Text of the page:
That would make the purchase of the ebook as reading tool worthwhile.

fotoLibra’s holding company is called VisConPro Ltd. It stands for VISual CONtent PROvision. At the moment ebooks are almost solely sourced from unillustrated texts, because today’s ebooks can only handle 16 shades of grey. I had a computer like that in 1983. So the publishers are currently providing content simply as text — TEXtual CONtent PROvision.

We have the images. We can shortly have the movie clips, on the same basis that grew fotoLibra from a dream to 300,000 images online. We can collaborate with a publisher to produce a few sample titles and a snappy generic name. Alas, Prentice Hall already has Active Book.

It’s perfectly possible to create any of this content right now. All we need is for Kindle to add colour and Quick Time compatibility.

THEN as a consumer I will be thrusting my dollars into Mr. Bezos’s ever-open palm.

And as a Visual Content Provider I expect Amazon will be doing the same to me in return.

Kindle 2

March 4th, 2009
Gwyn Headley

by Gwyn Headley

Managing Director

Kindle is Amazon’s ebook reader, and they’ve just launched a new version.

I’d love to be given one as a toy, but I’m going to be a late adopter on this one — I like to hug trees after they’ve been converted into books.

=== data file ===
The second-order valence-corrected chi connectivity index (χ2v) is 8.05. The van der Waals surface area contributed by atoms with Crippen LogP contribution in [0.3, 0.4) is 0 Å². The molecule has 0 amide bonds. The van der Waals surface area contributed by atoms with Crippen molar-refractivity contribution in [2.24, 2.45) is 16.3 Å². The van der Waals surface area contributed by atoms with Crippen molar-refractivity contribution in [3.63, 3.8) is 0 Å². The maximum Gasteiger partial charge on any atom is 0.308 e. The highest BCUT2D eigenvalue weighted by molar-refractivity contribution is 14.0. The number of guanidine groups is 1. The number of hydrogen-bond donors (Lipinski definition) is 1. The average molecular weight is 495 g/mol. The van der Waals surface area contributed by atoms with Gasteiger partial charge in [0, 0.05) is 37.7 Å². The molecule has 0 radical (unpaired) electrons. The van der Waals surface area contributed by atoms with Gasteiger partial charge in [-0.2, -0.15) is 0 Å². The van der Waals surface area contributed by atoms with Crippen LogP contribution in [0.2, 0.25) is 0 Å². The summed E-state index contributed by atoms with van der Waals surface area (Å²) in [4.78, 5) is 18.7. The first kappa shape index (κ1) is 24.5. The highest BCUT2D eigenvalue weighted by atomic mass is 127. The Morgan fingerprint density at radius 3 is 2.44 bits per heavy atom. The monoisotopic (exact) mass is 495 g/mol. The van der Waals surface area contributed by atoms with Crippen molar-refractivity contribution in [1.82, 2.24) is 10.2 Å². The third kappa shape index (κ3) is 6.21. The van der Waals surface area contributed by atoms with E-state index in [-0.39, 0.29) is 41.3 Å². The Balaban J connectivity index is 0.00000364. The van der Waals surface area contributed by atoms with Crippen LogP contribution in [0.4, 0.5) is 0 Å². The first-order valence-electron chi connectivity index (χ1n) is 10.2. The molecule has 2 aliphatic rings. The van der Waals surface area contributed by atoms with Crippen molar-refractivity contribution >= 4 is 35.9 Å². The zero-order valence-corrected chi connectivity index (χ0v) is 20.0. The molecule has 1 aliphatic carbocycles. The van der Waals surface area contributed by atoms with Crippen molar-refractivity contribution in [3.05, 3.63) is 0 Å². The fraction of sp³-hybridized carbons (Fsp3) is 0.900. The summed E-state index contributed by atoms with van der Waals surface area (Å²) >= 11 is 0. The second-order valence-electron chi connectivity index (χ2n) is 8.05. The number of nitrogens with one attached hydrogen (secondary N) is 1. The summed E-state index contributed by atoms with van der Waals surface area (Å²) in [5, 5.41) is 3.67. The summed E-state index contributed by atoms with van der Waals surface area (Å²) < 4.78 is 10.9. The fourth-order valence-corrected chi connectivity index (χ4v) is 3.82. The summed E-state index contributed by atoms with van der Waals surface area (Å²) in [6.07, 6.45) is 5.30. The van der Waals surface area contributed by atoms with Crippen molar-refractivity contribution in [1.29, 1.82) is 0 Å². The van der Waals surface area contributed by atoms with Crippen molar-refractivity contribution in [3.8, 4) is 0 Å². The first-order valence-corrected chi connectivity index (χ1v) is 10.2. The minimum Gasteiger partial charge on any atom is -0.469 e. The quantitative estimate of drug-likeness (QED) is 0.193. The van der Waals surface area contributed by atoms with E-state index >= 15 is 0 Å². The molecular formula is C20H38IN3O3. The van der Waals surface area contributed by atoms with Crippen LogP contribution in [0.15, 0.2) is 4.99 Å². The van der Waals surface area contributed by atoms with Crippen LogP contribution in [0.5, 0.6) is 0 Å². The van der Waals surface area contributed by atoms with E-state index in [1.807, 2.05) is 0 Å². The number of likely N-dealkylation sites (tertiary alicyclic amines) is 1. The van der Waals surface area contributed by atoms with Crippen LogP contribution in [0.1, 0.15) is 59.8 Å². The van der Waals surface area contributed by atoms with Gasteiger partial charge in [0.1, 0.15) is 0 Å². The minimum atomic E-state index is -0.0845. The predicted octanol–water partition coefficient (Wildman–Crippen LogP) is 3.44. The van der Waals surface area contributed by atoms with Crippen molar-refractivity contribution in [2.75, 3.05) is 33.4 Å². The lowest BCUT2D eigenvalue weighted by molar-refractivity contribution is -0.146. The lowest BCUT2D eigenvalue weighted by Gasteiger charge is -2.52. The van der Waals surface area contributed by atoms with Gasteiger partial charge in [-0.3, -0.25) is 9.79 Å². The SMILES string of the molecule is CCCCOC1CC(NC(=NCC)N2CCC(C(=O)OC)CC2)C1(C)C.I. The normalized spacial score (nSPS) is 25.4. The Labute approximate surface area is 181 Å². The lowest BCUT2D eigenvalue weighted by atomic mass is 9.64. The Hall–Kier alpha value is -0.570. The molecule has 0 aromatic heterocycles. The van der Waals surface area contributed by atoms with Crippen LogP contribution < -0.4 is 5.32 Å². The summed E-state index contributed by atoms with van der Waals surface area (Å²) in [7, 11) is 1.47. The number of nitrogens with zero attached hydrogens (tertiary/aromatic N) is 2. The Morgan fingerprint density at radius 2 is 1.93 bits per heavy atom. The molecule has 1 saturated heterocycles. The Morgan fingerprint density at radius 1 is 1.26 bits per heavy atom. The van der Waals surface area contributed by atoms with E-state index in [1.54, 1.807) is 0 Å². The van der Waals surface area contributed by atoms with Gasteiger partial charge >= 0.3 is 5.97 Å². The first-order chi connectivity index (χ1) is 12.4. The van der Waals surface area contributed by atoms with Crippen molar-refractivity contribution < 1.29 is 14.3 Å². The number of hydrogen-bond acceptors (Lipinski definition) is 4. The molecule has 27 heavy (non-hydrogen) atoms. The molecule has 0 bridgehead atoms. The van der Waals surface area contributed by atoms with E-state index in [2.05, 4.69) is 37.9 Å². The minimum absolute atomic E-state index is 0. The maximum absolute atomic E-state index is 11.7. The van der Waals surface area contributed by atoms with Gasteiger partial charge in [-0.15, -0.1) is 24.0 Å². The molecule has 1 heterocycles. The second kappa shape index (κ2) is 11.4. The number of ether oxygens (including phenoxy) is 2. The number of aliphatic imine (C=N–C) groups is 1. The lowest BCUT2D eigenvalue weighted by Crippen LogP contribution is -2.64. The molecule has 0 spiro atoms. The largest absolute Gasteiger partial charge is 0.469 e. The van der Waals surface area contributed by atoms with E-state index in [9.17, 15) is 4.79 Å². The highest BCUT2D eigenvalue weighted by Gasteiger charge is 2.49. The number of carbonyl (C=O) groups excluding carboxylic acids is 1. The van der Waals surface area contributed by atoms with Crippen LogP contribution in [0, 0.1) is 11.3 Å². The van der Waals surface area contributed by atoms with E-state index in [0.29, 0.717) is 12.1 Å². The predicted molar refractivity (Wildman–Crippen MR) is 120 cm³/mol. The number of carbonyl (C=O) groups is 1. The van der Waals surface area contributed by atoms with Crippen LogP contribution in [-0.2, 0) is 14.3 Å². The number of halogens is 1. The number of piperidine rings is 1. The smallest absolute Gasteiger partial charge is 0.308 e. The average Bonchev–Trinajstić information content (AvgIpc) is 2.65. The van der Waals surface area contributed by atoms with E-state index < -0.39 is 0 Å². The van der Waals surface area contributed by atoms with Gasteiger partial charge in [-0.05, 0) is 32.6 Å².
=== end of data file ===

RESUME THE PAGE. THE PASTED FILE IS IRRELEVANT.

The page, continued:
And as I’ve already got over 4,500 books, and I’m not a big novel reader, and I don’t do a huge amount of travelling, and $359 would buy me an awful lot of reading matter which would still be extant when the Kindle is forgotten landfill, and it only works in one country in the world (admittedly the third largest), and it’s only available in black and white, and every book would feel the same and smell the same and look the same and weigh the same and you could lose your entire library on the tube, if it’s all the same to you I’ll pass for the moment.

The ads say “Shop the Kindle store wirelessly, anytime, anywhere!” Not true. Like Kindle 1, Kindle 2 doesn’t work in Europe or in the rest of the world outside North America.

“Images are sharper than ever, in 16 shades of gray!”

Perhaps. Most books are printed in colour, and fotoLibra sells 98% colour to 2% grayscale imagery. It’s not vitally important for a novel, but in every other branch of publishing, colour is imperative.

At the moment there’s a careful stand off between publishers and picture libraries over the issue of digital rights. Prices for images (which are tumbling) are based on page sizes, print runs and territorial rights. Ebook readers don’t yet impinge on our consciousness, because nobody buys an ebook to look at the pictures.

But colour will eventually arrive. Who knows, Kindle 4 may run to 256 colours. T&H, Phaidon & Abrams won’t be holding their breath.

And we will start addressing the situation when publishers start making money from illustrated ebook sales.

Meanwhile we’re keeping an eye on it.

Kindle doesn’t yet light my fire.